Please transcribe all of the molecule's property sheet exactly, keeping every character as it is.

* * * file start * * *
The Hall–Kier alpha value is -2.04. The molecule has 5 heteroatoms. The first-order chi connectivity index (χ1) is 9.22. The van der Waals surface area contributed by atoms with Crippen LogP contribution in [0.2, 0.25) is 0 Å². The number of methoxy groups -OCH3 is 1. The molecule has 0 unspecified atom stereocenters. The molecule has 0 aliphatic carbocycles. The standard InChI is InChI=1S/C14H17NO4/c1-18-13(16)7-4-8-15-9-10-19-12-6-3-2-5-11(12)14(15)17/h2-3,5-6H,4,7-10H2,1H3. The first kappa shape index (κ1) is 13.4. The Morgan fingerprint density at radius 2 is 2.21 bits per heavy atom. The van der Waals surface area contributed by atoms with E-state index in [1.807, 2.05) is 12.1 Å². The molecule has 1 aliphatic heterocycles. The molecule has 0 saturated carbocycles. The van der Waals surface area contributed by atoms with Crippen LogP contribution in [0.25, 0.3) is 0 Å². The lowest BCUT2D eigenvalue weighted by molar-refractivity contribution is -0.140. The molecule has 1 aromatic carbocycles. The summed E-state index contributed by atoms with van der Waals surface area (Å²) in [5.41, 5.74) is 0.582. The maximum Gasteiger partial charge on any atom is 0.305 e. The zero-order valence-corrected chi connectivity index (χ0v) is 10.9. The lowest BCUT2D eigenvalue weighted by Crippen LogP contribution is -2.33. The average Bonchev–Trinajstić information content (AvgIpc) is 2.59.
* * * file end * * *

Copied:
The Hall–Kier alpha value is -2.04. The molecule has 5 heteroatoms. The first-order chi connectivity index (χ1) is 9.22. The van der Waals surface area contributed by atoms with Crippen LogP contribution in [0.2, 0.25) is 0 Å². The number of methoxy groups -OCH3 is 1. The molecule has 0 unspecified atom stereocenters. The molecule has 0 aliphatic carbocycles. The standard InChI is InChI=1S/C14H17NO4/c1-18-13(16)7-4-8-15-9-10-19-12-6-3-2-5-11(12)14(15)17/h2-3,5-6H,4,7-10H2,1H3. The first kappa shape index (κ1) is 13.4. The Morgan fingerprint density at radius 2 is 2.21 bits per heavy atom. The van der Waals surface area contributed by atoms with E-state index in [1.807, 2.05) is 12.1 Å². The molecule has 1 aliphatic heterocycles. The molecule has 0 saturated carbocycles. The van der Waals surface area contributed by atoms with Crippen LogP contribution in [0.25, 0.3) is 0 Å². The lowest BCUT2D eigenvalue weighted by molar-refractivity contribution is -0.140. The molecule has 1 aromatic carbocycles. The summed E-state index contributed by atoms with van der Waals surface area (Å²) in [5.41, 5.74) is 0.582. The maximum Gasteiger partial charge on any atom is 0.305 e. The zero-order valence-corrected chi connectivity index (χ0v) is 10.9. The lowest BCUT2D eigenvalue weighted by Crippen LogP contribution is -2.33. The average Bonchev–Trinajstić information content (AvgIpc) is 2.59.